Balancing Britain: the ‘Northern Powerhouse’ and the search for alternatives
Despite concerns over the government’s devolution plans, there is a broad consensus that localism is a good thing. Craig Berry examines the ‘Northern Powerhouse’ narrative – and what an alternative might look like
Powerhouse or power failure?
Although they are being promoted as a route towards more even regional development, the government’s devolution plans risk dividing the UK even further. Rachel Laurence and Adrian Bua of the New Economics Foundation introduce this special issue of Red Pepper
Solidarity with Rojava: 3K in 31 Days
Plan C are fundraising £3000 to help rebuild Kobane after ISIS attacks and to support the political revolution in Rojava, writes Paul Higgins
Higher aspirations: politics beyond the ballot box
As with the Scottish referendum, electoral defeat can be transformed into political success. A new movement is rising, says Hilary Wainwright
After the election: picking up the pieces
Without pessimism of the intellect, optimism of the will is useless, writes Luke Cooper
‘Don’t mourn, organise’ – OK, but how?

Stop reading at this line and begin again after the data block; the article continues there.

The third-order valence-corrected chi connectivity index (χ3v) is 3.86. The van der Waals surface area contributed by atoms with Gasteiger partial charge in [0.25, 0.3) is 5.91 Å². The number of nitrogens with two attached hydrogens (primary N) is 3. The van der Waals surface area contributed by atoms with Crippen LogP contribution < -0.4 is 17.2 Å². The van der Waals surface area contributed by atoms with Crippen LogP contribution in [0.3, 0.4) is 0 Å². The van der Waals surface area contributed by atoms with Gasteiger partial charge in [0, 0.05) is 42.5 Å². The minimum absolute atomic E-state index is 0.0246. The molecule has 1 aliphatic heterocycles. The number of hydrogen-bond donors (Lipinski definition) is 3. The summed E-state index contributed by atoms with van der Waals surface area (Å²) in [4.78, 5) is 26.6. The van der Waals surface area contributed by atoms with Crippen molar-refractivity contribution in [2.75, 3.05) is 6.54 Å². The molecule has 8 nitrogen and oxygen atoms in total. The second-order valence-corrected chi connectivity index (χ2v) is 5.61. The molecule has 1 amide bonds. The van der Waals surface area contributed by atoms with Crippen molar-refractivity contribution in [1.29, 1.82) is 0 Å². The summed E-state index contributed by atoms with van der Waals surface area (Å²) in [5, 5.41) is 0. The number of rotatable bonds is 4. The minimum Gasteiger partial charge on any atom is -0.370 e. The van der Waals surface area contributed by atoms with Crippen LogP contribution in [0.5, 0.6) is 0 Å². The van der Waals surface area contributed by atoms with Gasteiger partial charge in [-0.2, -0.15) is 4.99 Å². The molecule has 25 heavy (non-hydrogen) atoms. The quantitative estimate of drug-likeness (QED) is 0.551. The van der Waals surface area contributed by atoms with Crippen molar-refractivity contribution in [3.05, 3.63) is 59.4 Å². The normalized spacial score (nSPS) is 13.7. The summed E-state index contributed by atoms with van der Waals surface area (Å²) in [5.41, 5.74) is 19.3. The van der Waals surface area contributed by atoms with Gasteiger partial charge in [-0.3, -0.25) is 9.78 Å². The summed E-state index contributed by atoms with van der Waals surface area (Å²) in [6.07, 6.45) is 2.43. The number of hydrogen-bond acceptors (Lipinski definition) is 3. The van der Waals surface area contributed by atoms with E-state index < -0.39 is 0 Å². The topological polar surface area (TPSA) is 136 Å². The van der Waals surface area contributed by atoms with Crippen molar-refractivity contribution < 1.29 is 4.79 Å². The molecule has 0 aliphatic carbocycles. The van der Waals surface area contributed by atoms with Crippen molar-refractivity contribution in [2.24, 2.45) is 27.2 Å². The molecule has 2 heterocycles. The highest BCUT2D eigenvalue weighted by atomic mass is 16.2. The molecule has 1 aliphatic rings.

The left must re-think its strategy and methods of organisation after the election, writes Michael Calderbank – not just throw ourselves back into the same schemes that aren't working
Left Unity: ‘It will take time to establish a credible left party in Britain, but it’s possible’
James O'Nions spoke to Left Unity parliamentary candidate Simon Hardy about his campaign – and the party’s prospects
A new Magna Carta
Scotland’s radical independence movement should be a wake-up call for the British left, argues Anthony Barnett. The time is ripe for a return to the call for constitutional reform
The pitchforks are coming
Red Pepper speaks to Lisa McKenzie, the candidate taking Class War to Tory Essex
When Greens govern
What are the chances of the Greens disappointing their supporters if they get into government? High, if the experience of their sister parties elsewhere in Europe is anything to go by, suggests Joseph Healy
How red are the Greens?